There has also been a trend for renovating old barns and indeed any disused buildings which could be transformed into housing. New homes for people mean less homes for the birds.
Born to be Wild
The birds need wild landscapes with thriving eco systems but we have been progressively removing the features of the landscape which enable the different species to prosper. Perhaps it is time that we did what we can to redress the balance.
For most birds, simply staying alive is quite a challenge. With potential sources of food and nesting sites diminishing, the birds now need all the help they can get. Happily, our gardens offer the perfect solution, regardless of whether they are large or small, urban or rural. Every garden can be transformed into an important haven for wildlife. So how to you create a bird-friendly back yard?
Bridge Over Troubled Water
In common with all creatures, birds need a ready supply of fresh water to drink and to bath in. This can be in very short supply in urban areas, particularly on hotter days when puddles evaporate. The provision of a bird bath will really help and it doesn’t have to be a costly affair. Any shallow dish will suffice, as long as it is kept topped up. Leave a ball floating in the water to prevent it from freezing over in the winter. Alternatively, fit a water heater or a fountain to keep the water flowing.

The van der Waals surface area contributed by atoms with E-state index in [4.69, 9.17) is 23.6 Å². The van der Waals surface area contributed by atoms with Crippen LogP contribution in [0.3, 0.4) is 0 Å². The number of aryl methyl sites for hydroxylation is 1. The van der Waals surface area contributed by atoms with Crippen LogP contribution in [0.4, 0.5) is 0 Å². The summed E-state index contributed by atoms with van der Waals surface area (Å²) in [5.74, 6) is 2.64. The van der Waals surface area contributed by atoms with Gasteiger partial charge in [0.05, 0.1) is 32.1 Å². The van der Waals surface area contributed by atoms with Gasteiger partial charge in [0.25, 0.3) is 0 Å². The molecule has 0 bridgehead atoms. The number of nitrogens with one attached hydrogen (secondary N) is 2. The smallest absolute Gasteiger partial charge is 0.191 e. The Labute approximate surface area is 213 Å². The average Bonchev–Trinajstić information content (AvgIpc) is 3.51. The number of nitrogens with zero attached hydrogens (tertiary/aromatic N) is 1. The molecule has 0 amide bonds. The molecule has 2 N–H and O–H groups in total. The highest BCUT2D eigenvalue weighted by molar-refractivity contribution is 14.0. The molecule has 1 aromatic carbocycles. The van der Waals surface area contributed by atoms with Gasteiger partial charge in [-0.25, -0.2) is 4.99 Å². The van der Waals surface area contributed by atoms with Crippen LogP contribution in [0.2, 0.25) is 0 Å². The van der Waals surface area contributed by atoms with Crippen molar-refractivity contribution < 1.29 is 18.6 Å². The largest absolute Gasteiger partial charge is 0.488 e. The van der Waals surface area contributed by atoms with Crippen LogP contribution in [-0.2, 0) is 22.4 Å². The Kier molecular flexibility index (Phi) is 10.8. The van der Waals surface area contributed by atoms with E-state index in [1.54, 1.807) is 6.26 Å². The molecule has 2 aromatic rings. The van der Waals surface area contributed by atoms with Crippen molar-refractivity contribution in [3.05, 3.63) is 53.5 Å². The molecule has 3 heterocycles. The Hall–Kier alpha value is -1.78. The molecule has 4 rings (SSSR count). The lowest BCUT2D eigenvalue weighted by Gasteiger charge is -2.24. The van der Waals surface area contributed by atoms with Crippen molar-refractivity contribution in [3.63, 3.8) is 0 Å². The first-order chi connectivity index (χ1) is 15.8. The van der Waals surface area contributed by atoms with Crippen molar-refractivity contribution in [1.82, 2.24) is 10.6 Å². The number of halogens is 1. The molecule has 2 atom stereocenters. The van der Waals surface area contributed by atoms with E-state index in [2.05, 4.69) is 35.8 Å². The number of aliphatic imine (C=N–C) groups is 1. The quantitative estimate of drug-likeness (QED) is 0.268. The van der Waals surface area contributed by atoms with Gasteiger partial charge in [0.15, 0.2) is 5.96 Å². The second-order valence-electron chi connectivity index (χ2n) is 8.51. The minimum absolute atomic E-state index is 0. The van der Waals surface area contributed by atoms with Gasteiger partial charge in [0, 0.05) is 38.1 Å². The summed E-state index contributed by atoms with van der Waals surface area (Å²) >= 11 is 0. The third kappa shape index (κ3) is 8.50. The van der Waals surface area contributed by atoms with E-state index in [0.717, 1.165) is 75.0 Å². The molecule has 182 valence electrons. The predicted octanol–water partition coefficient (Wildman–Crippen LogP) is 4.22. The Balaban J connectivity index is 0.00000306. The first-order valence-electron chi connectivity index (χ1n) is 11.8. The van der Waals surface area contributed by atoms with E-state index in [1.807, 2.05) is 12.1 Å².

Position the bath within easy reach of bushes and trees as the birds will look for secure retreats to fly to when they feel threatened. They also appreciate a safe place to sit and watch before they fly to the bath. The bird bath should be cleaned regularly to prevent the spread of disease.
If you have deeper sources of water in your garden, such as water butts, these represent a hazard to birds. Desperate for a drink, they may be attracted to the water and land on it but may then struggle to get out again. Provide ramps for the birds to climb onto or keep butts covered to enhance avian safety.